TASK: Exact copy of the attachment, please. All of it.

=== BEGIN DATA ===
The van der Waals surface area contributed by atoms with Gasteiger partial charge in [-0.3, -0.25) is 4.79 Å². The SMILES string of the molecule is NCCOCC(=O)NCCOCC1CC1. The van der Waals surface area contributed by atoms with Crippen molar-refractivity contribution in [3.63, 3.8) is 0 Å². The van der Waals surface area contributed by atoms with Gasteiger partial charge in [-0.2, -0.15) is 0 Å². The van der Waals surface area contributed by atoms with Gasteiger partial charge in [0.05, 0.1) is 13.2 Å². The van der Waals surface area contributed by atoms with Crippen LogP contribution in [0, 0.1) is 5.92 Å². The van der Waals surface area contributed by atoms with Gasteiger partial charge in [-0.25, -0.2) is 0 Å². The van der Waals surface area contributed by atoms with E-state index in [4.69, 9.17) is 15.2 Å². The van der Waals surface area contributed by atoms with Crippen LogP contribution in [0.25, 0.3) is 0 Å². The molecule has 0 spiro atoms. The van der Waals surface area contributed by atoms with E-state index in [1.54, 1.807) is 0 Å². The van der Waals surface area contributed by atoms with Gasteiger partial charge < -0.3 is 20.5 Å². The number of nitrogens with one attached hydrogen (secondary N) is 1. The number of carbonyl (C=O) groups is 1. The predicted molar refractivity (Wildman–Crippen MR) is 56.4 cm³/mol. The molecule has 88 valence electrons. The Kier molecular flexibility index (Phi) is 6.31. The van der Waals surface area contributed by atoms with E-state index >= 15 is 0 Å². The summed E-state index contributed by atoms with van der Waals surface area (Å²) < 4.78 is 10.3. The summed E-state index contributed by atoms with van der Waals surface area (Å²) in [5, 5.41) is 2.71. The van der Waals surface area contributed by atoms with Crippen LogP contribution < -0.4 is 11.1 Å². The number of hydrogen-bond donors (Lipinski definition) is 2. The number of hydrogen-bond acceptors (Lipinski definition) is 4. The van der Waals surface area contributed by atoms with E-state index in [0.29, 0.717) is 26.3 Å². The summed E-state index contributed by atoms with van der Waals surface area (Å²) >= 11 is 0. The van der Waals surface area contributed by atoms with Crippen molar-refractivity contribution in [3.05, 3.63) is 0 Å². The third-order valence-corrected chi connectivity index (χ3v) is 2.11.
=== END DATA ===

The van der Waals surface area contributed by atoms with Gasteiger partial charge in [-0.3, -0.25) is 4.79 Å². The SMILES string of the molecule is NCCOCC(=O)NCCOCC1CC1. The van der Waals surface area contributed by atoms with Crippen molar-refractivity contribution in [3.63, 3.8) is 0 Å². The van der Waals surface area contributed by atoms with Gasteiger partial charge in [-0.2, -0.15) is 0 Å². The van der Waals surface area contributed by atoms with Gasteiger partial charge in [0.05, 0.1) is 13.2 Å². The van der Waals surface area contributed by atoms with Crippen LogP contribution in [0, 0.1) is 5.92 Å². The van der Waals surface area contributed by atoms with Gasteiger partial charge in [-0.25, -0.2) is 0 Å². The van der Waals surface area contributed by atoms with E-state index in [4.69, 9.17) is 15.2 Å². The van der Waals surface area contributed by atoms with Crippen LogP contribution in [0.25, 0.3) is 0 Å². The molecule has 0 spiro atoms. The van der Waals surface area contributed by atoms with E-state index in [1.54, 1.807) is 0 Å². The van der Waals surface area contributed by atoms with Gasteiger partial charge < -0.3 is 20.5 Å². The number of nitrogens with one attached hydrogen (secondary N) is 1. The number of carbonyl (C=O) groups is 1. The predicted molar refractivity (Wildman–Crippen MR) is 56.4 cm³/mol. The molecule has 88 valence electrons. The Kier molecular flexibility index (Phi) is 6.31. The van der Waals surface area contributed by atoms with E-state index >= 15 is 0 Å². The summed E-state index contributed by atoms with van der Waals surface area (Å²) < 4.78 is 10.3. The summed E-state index contributed by atoms with van der Waals surface area (Å²) in [5, 5.41) is 2.71. The van der Waals surface area contributed by atoms with Crippen LogP contribution < -0.4 is 11.1 Å². The number of hydrogen-bond donors (Lipinski definition) is 2. The number of hydrogen-bond acceptors (Lipinski definition) is 4. The van der Waals surface area contributed by atoms with E-state index in [0.29, 0.717) is 26.3 Å². The summed E-state index contributed by atoms with van der Waals surface area (Å²) >= 11 is 0. The van der Waals surface area contributed by atoms with Crippen molar-refractivity contribution in [3.05, 3.63) is 0 Å². The third-order valence-corrected chi connectivity index (χ3v) is 2.11.